How to Manage Pests

UC Pest Management Guidelines


Black Cherry Aphid

Scientific Name: Myzus cerasi

(Reviewed 11/09, updated 11/09)

In this Guideline:

Description of the Pest

The black cherry aphid is large and shiny metallic black. This pest overwinters as shiny black eggs on twigs and fruit spurs. Eggs hatch shortly before bloom and the aphids can go through a number of generations and may become very abundant in early spring. The population decreases to a very low level on cherry trees during the summer months and primarily survives on mustard family weeds during this period.


High populations of the black cherry aphid are mainly a problem on young trees where they cause curling and distortion of the leaves.


The best time to control black cherry aphid is during the DORMANT OR DELAYED dormant period. In addition, a number of natural enemies, including lady beetles, lacewings, and several species of parasitic wasps, help keep aphid populations controlled. Assess populations at bloom. (For more information, see MONITORING-PESTS AT BLOOM.) If control has not been achieved during the dormant period and natural enemies are not adequately controlling the population, apply a treatment shortly after petal fall.

Common name Amount to use** R.E.I.‡ P.H.I.‡
(trade name) (conc.) (dilute)
(hours) (days)

  Calculate impact of pesticide on air quality
The following are ranked with the pesticides having the greatest IPM value listed first—the most effective and least harmful to natural enemies, honey bees, and the environment are at the top of the table. When choosing a pesticide, consider information relating to air and water quality, resistance management, the pesticide's properties, and application timing. Not all registered pesticides are listed. Always read the label of the product being listed.
A. NARROW RANGE OIL 4-8 gal 1.5-2 gal See label 0
  MODE OF ACTION: Improves translaminar movement and insecticide persistence.
  . . . PLUS . . .
  (Supracide) 25W 4-8 lb 1-2 lb 3 days See comments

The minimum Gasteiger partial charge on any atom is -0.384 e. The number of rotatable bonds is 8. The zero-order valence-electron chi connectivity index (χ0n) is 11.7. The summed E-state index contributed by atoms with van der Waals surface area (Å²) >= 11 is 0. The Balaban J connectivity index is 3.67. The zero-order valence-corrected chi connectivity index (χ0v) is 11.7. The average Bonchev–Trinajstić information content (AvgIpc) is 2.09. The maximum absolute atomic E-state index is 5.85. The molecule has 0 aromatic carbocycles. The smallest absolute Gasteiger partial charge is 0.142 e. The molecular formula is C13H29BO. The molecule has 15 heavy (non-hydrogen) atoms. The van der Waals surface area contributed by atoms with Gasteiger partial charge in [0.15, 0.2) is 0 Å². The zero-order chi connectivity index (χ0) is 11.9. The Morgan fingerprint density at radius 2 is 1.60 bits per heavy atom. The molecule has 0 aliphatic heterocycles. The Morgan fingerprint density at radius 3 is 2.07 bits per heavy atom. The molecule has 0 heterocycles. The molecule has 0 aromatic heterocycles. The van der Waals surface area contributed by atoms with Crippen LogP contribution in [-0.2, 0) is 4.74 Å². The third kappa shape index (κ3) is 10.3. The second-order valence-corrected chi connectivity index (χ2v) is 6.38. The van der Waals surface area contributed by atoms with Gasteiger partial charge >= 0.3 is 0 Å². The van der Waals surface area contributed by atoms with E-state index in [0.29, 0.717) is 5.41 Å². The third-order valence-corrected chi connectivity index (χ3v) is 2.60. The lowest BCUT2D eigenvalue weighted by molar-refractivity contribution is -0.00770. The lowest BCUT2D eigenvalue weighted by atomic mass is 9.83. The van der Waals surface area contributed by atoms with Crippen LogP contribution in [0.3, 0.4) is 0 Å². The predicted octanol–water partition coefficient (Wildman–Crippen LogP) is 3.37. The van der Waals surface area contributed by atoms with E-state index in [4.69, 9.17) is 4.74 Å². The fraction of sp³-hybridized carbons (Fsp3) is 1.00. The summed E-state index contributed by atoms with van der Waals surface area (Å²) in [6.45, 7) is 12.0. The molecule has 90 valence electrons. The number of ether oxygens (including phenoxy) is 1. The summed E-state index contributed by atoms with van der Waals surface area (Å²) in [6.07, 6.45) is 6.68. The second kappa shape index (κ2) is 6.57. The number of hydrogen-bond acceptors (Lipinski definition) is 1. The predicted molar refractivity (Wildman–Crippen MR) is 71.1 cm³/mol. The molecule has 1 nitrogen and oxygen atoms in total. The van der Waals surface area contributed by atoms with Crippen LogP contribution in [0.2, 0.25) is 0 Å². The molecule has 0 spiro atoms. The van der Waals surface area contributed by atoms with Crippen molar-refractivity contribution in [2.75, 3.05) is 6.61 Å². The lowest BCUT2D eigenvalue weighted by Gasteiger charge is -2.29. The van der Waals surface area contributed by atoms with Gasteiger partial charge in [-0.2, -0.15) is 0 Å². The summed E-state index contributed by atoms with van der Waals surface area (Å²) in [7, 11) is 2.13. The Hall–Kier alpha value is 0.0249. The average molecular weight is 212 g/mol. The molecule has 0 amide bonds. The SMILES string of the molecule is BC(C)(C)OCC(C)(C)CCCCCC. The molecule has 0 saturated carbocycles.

COMMENTS: Apply before blossoms open or injury may result. Do not make more than one application per crop season. Pyrethroids applied at this time can be disruptive to beneficials.
  . . . or . . .
  DIAZINON* 50WP 4 lb 1.25 lb 4 days 21
  COMMENTS: Organophosphate insecticides used during delayed dormancy are very toxic to honey bees. Remove bees from orchard if cover crops or weeds are in bloom. Oil sprays may injure trees that are water stressed. It is advisable to postpone an oil application to water-stressed trees until winter rains have replenished soil water and the tree bark is noticeably moist. Avoid drift and runoff into surface water or choose alternative materials. Diazinon has been found in surface waters at levels that violate federal and state water quality standards.
  . . . or . . .
  (Lorsban Advanced) 2 qt 0.5 qt 4 days See comments
  COMMENTS: Most effective during delayed dormancy. Be sure to apply before blossoms open or injury may occur. Do not graze livestock in treated areas or feed them treated cover crops. Avoid drift and runoff into surface water or choose alternative materials. Chlorpyrifos has been found in surface waters at levels that violate federal and state water quality standards.
  (Provado) 1.6F 8 oz 2 oz 12 7
  (Actara) 25WDG 4 oz 1 oz 12 14
  COMMENTS: May only be applied once after bloom. Do not apply by air.
  (Assail) 30SG 2.5-5.3 oz 0.625-1.325 oz 12 7
D. DIAZINON* 50WP 3 lb 1 lb 4 days 21
  COMMENTS: Avoid drift and tailwater runoff into surface waters. Where cherries are grown adjacent to waterways, do not use this material.
** For concentrate applications, use the amount given in 80-100 gal water/acre, or lower if the label allows; for dilute applications, amount is per 100 gal water to be applied in 300-400 gal water/acre, according to label.
Restricted entry interval (R.E.I.) is the number of hours (unless otherwise noted) from treatment until the treated area can be safely entered without protective clothing. Preharvest interval (P.H.I.) is the number of days from treatment to harvest. In some cases the REI exceeds the PHI. The longer of two intervals is the minimum time that must elapse before harvest.
* Permit required from county agricultural commissioner for purchase or use.
1 Rotate chemicals with a different mode-of-action Group number, and do not use products with the same mode-of-action Group number more than twice per season to help prevent the development of resistance. For example, the organophosphates have a Group number of 1B; chemicals with a 1B Group number should be alternated with chemicals that have a Group number other than 1B. Mode-of-action Group numbers are assigned by IRAC (Insecticide Resistance Action Committee). For additional information, see their Web site at




[UC Peer Reviewed]

UC IPM Pest Management Guidelines: Cherry
UC ANR Publication 3440

Insects and Mites

  • J. A. Grant, UC Cooperative Extension, San Joaquin County
  • J. L. Caprile, UC Cooperative Extension, Contra Costa County
  • W. W. Coates, UC Cooperative Extension, San Benito County
  • R. A. Van Steenwyk, Insect Biology, UC Berkeley
  • K. M. Daane, Kearney Agricultural Center, Parlier
Acknowledgment for contributions to Insects and Mites:
  • J. Colyn, Mid-Valley Ag. Services
  • M. Devencenzi, Devencenzi Ag. Pest Mgmt. and Research
  • P. McKenzie, Mid-Valley Ag. Services

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